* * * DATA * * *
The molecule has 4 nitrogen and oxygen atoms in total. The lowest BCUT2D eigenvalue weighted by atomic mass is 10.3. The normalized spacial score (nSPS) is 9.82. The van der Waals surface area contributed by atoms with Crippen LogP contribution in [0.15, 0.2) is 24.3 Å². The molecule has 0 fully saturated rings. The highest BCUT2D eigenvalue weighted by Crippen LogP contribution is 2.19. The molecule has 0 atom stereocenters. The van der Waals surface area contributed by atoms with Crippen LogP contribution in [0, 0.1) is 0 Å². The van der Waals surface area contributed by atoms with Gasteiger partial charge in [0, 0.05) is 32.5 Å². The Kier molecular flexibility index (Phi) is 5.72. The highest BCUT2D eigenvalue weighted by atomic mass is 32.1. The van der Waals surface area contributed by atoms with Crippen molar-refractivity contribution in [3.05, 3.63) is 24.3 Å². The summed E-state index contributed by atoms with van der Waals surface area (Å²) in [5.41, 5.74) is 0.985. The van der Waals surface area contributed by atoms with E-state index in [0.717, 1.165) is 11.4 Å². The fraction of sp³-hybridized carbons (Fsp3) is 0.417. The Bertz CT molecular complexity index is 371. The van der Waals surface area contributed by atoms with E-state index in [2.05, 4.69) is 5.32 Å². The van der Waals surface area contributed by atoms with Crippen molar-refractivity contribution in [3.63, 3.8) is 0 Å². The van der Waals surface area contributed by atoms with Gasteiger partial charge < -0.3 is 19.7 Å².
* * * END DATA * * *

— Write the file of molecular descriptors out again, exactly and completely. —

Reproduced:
The molecule has 4 nitrogen and oxygen atoms in total. The lowest BCUT2D eigenvalue weighted by atomic mass is 10.3. The normalized spacial score (nSPS) is 9.82. The van der Waals surface area contributed by atoms with Crippen LogP contribution in [0.15, 0.2) is 24.3 Å². The molecule has 0 fully saturated rings. The highest BCUT2D eigenvalue weighted by Crippen LogP contribution is 2.19. The molecule has 0 atom stereocenters. The van der Waals surface area contributed by atoms with Crippen LogP contribution in [0, 0.1) is 0 Å². The van der Waals surface area contributed by atoms with Gasteiger partial charge in [0, 0.05) is 32.5 Å². The Kier molecular flexibility index (Phi) is 5.72. The highest BCUT2D eigenvalue weighted by atomic mass is 32.1. The van der Waals surface area contributed by atoms with Crippen molar-refractivity contribution in [3.05, 3.63) is 24.3 Å². The summed E-state index contributed by atoms with van der Waals surface area (Å²) in [5.41, 5.74) is 0.985. The van der Waals surface area contributed by atoms with E-state index in [0.717, 1.165) is 11.4 Å². The fraction of sp³-hybridized carbons (Fsp3) is 0.417. The Bertz CT molecular complexity index is 371. The van der Waals surface area contributed by atoms with E-state index in [2.05, 4.69) is 5.32 Å². The van der Waals surface area contributed by atoms with Crippen molar-refractivity contribution in [3.63, 3.8) is 0 Å². The van der Waals surface area contributed by atoms with Gasteiger partial charge < -0.3 is 19.7 Å².